Annabelle is the wise-beyond-her-years newcomer to an exclusive Catholic girls school. Having been expelled from her first two schools she's bound to stir some trouble. Sparks fly between ... See full summary »
An uptight and conservative woman, working on tenure as a literacy professor at a large urban university, finds herself strangely attracted to a free-spirited, liberal woman who works at a local carnival that comes to town.
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Annabelle is the wise-beyond-her-years newcomer to an exclusive Catholic girls school. Having been expelled from her first two schools she's bound to stir some trouble. Sparks fly between her and her teacher, Simone Bradley. Annabelle pursues Simone relentlessly until Simone must make a choice between following her heart and doing what's right. Written by
When Annabelle goes to Simone's room after the day at the beach, in the first shot of Simone staring at the ceiling the bedside clock is clearly reading 11:29. The scene cuts back to Annabelle starting to knock on the door then hesitating and leaving. The next shot, again of Simone, shows the clock reading 11:24, a jump backward in time. See more »
So how's it going with Miss Bradley?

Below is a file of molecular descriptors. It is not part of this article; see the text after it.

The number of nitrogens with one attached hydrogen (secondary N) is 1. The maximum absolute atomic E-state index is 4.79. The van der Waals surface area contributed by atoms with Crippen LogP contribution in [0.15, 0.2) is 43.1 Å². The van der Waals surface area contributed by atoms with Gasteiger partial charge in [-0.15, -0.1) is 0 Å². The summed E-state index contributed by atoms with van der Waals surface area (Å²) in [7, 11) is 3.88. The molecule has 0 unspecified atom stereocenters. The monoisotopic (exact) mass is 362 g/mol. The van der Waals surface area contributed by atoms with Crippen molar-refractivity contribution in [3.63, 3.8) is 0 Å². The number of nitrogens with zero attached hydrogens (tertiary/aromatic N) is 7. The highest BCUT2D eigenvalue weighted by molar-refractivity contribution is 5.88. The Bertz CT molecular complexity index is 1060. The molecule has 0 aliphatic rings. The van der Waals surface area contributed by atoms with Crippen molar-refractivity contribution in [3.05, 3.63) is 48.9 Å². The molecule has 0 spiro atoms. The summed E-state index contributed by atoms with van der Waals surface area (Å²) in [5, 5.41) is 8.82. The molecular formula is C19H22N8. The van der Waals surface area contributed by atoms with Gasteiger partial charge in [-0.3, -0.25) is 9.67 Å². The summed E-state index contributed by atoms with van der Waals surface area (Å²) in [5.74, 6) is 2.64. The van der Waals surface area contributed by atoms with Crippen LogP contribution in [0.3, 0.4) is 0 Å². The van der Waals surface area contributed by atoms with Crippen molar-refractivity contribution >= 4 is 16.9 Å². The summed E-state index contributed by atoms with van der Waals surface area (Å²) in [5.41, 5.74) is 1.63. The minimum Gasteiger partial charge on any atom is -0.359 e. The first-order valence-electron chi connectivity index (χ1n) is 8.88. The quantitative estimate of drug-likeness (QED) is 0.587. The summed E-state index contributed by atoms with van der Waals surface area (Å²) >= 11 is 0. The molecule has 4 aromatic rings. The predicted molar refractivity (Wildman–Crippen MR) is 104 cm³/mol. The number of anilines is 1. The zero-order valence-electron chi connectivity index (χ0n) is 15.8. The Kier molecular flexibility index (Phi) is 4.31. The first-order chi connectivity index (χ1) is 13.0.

Nothing's *going* with Miss Bradley.
I had a crush on her when I was a freshman. I'm not gay though, I'm into guys too. Michelle Peters was obsessed with her, she used to write her notes and shit in class.
I'm not obsessed with her.
But you like her though.
See more »
To faint-hearted US citizens - who tend to pass out or cry havoc at the mere sight of a female nipple - this decidedly tepid tale of a 17-year-old lesbian girl falling in love with her 40-ish teacher and dragging her into bed might have SCANDAL written all over it; to more enlightened people, it's simply shallow and, even at its b-movie running time of 76 minutes, immensely boring. The muddled, underwritten script works strictly on the level of a high-school play, driving home its well-worn messages (true love will find a way to overcome even the greatest obstacles, heterosexual men are selfish bastards and bad in bed to boot) with all the subtlety of a poorly greased jackhammer. And while the acting is okay, some scenes - such as the kissing-in-the-swimming-pool bit - look as cheesy as if they were lifted straight from "The L Word" or a soft-core lesbian sex flick; how director Katherine Brooks managed to hire people like Elizabeth Shue, Will Patton and the ever-magnificent Frances Conroy for her latest effort ("Waking Madison") is beyond me. Finally, the climactic (no pun intended) sex scene is actually very tame and never goes beyond European prime-time TV standards, so, dear kids and guardians of public morals, there's really nothing to worry about.
Contrary to some of the comments here, the film doesn't encourage, let alone propagate "pedophilia" (which generally stands for the sexual abuse of a child, a category a sexually active and aggressive 17-year-old hardly qualifies for in my book) but mostly plays like a chin-up movie for young lesbians about to come out.
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